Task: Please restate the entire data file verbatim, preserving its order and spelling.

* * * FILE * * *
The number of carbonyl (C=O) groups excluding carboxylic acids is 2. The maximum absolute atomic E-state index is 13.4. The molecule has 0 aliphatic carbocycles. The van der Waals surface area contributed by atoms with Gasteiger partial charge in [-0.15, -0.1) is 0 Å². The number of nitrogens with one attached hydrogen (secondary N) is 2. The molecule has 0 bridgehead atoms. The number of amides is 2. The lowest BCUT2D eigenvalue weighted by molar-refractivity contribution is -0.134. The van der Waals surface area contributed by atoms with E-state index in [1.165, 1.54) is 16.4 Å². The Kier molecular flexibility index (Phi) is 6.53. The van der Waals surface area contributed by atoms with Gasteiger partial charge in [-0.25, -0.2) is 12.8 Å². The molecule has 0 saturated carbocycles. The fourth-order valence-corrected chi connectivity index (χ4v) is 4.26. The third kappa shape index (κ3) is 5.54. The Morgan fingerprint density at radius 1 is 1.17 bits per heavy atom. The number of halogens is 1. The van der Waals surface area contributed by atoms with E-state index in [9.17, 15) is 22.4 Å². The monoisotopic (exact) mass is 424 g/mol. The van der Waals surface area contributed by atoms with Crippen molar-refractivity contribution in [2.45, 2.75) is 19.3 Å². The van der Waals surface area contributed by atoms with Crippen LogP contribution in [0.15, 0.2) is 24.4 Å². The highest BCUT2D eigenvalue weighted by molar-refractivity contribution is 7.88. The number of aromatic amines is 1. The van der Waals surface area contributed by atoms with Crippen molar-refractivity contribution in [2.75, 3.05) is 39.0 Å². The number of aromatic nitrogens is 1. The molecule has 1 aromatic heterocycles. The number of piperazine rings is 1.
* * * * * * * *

The number of carbonyl (C=O) groups excluding carboxylic acids is 2. The maximum absolute atomic E-state index is 13.4. The molecule has 0 aliphatic carbocycles. The van der Waals surface area contributed by atoms with Gasteiger partial charge in [-0.15, -0.1) is 0 Å². The number of nitrogens with one attached hydrogen (secondary N) is 2. The molecule has 0 bridgehead atoms. The number of amides is 2. The lowest BCUT2D eigenvalue weighted by molar-refractivity contribution is -0.134. The van der Waals surface area contributed by atoms with E-state index in [1.165, 1.54) is 16.4 Å². The Kier molecular flexibility index (Phi) is 6.53. The van der Waals surface area contributed by atoms with Gasteiger partial charge in [-0.25, -0.2) is 12.8 Å². The molecule has 0 saturated carbocycles. The fourth-order valence-corrected chi connectivity index (χ4v) is 4.26. The third kappa shape index (κ3) is 5.54. The Morgan fingerprint density at radius 1 is 1.17 bits per heavy atom. The number of halogens is 1. The van der Waals surface area contributed by atoms with E-state index in [9.17, 15) is 22.4 Å². The monoisotopic (exact) mass is 424 g/mol. The van der Waals surface area contributed by atoms with Crippen molar-refractivity contribution in [2.45, 2.75) is 19.3 Å². The van der Waals surface area contributed by atoms with Crippen LogP contribution in [0.15, 0.2) is 24.4 Å². The highest BCUT2D eigenvalue weighted by molar-refractivity contribution is 7.88. The number of aromatic amines is 1. The van der Waals surface area contributed by atoms with Crippen molar-refractivity contribution in [2.75, 3.05) is 39.0 Å². The number of aromatic nitrogens is 1. The molecule has 1 aromatic heterocycles. The number of piperazine rings is 1.